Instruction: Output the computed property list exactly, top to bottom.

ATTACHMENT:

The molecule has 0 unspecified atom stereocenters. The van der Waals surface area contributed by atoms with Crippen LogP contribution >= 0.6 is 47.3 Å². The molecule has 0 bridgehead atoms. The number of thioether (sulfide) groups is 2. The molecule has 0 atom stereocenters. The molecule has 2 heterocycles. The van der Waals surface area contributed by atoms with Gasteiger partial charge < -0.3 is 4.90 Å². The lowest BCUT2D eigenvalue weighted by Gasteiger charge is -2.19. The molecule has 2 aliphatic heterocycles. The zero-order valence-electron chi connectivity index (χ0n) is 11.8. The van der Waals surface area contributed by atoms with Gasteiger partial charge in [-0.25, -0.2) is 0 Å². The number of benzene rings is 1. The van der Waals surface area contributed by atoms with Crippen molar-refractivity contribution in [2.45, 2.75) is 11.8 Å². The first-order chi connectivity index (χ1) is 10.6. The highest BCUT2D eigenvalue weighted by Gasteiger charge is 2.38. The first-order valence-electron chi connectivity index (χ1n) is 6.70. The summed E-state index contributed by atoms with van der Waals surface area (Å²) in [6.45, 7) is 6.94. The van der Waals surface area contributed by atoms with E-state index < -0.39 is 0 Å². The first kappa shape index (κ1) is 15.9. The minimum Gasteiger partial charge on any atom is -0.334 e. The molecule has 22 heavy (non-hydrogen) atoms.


The molecule has 0 unspecified atom stereocenters. The van der Waals surface area contributed by atoms with Crippen LogP contribution >= 0.6 is 47.3 Å². The molecule has 0 bridgehead atoms. The number of thioether (sulfide) groups is 2. The molecule has 0 atom stereocenters. The molecule has 2 heterocycles. The van der Waals surface area contributed by atoms with Gasteiger partial charge < -0.3 is 4.90 Å². The lowest BCUT2D eigenvalue weighted by Gasteiger charge is -2.19. The molecule has 2 aliphatic heterocycles. The zero-order valence-electron chi connectivity index (χ0n) is 11.8. The van der Waals surface area contributed by atoms with Gasteiger partial charge in [-0.25, -0.2) is 0 Å². The number of benzene rings is 1. The van der Waals surface area contributed by atoms with Crippen molar-refractivity contribution in [2.45, 2.75) is 11.8 Å². The first-order chi connectivity index (χ1) is 10.6. The highest BCUT2D eigenvalue weighted by Gasteiger charge is 2.38. The first-order valence-electron chi connectivity index (χ1n) is 6.70. The summed E-state index contributed by atoms with van der Waals surface area (Å²) in [6.45, 7) is 6.94. The van der Waals surface area contributed by atoms with E-state index < -0.39 is 0 Å². The first kappa shape index (κ1) is 15.9. The minimum Gasteiger partial charge on any atom is -0.334 e. The molecule has 22 heavy (non-hydrogen) atoms.